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1. Renewable energy welfare queens receive nearly $300 million in tax credits — and that’s not all

As I write this, what is turning out to possibly be the most powerful crony special interest in North Carolina is fighting to keep part of its welfare money flowing. A regulatory reform bill that reduces the amount of super expensive solar energy that North Carolina electricity users are forced to buy and also eliminates an 80 percent property tax exemption that has been handed over to solar interests is about to be voted on in the NC House. If it passes, it would then move to the Senate. It should be noted that, except for charities and churches, no other industry receives this kind of property tax gift. Even farmers only receive a 50 percent exemption.

But not included in this bill is the renewable investment tax credit, which has ben an open spigot for solar energy interest that is connected directly to the taxpayer’s wallet. A recent study by North Carolina’s Department of Energy and Natural Resources (DENR) tells the story. Over a 3 year period from 2010 to 2012, about $281.7 million was dolled out in tax credits. To put this in perspective, Governor McCrory’s proposed state budget for the next two years has a teacher pay increase package that includes higher pay for all new teachers and stepping up of pay increases for all other teachers with a price tag of $111 million.

2. The ozone season is back and so are our reports

Since this newsletter was started, I have been including weekly data on ozone levels across the state as reported by the state’s Division of Air Quality. Last year’s ozone season was the best on record for North Carolina. There were zero high ozone days reported for any of the 40 monitors across the state.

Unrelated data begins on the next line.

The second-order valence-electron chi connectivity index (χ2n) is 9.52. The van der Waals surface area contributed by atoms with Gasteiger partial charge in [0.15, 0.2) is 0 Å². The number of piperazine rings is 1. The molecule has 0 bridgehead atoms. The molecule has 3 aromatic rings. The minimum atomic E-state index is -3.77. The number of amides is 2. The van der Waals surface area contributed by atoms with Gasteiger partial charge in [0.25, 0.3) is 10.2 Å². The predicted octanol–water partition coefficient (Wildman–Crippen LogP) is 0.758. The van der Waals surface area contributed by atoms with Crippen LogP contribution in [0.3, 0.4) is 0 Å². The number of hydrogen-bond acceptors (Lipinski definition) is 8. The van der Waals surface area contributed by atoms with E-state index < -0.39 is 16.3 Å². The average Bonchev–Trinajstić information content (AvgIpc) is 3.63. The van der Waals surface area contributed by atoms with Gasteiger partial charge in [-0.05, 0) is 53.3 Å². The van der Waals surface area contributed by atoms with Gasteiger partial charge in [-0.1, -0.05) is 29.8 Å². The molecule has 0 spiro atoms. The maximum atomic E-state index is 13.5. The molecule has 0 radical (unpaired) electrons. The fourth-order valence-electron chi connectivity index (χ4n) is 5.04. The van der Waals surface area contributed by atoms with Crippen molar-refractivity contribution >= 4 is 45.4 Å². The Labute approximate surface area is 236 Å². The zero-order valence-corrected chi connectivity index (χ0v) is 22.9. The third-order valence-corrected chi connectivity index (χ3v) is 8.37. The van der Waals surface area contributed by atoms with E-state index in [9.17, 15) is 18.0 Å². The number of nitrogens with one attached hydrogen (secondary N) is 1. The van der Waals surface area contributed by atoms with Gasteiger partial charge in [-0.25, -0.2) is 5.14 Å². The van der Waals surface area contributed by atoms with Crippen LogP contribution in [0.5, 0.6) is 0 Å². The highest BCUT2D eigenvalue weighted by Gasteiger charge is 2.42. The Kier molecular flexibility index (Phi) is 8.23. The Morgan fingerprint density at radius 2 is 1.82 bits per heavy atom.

The 2015 ozone season began on April 1 and, as in the past, each week during the ozone — often called smog– season, this newsletter will report how many, if any, high ozone days have been experienced throughout the state during the previous week, where they were experienced, and how many have been recorded during the entire season to date. According to current EPA standards, a region or county experiences a high ozone day if a monitor in that area registers the amount of ozone in the air as 76 parts per billion (ppb) or greater. The official ozone season will end on October 31st. All reported data is preliminary and issued by the North Carolina Division of Air Quality, which is part of the state’s Department of Environment and Natural Resources. Thus far this season, there have been no high ozone days recorded on any of the state’s monitors.

The table below shows all of the North Carolina’s ozone monitors and the high reading on those monitors for each day of the 7 day period, April 27-May 3.

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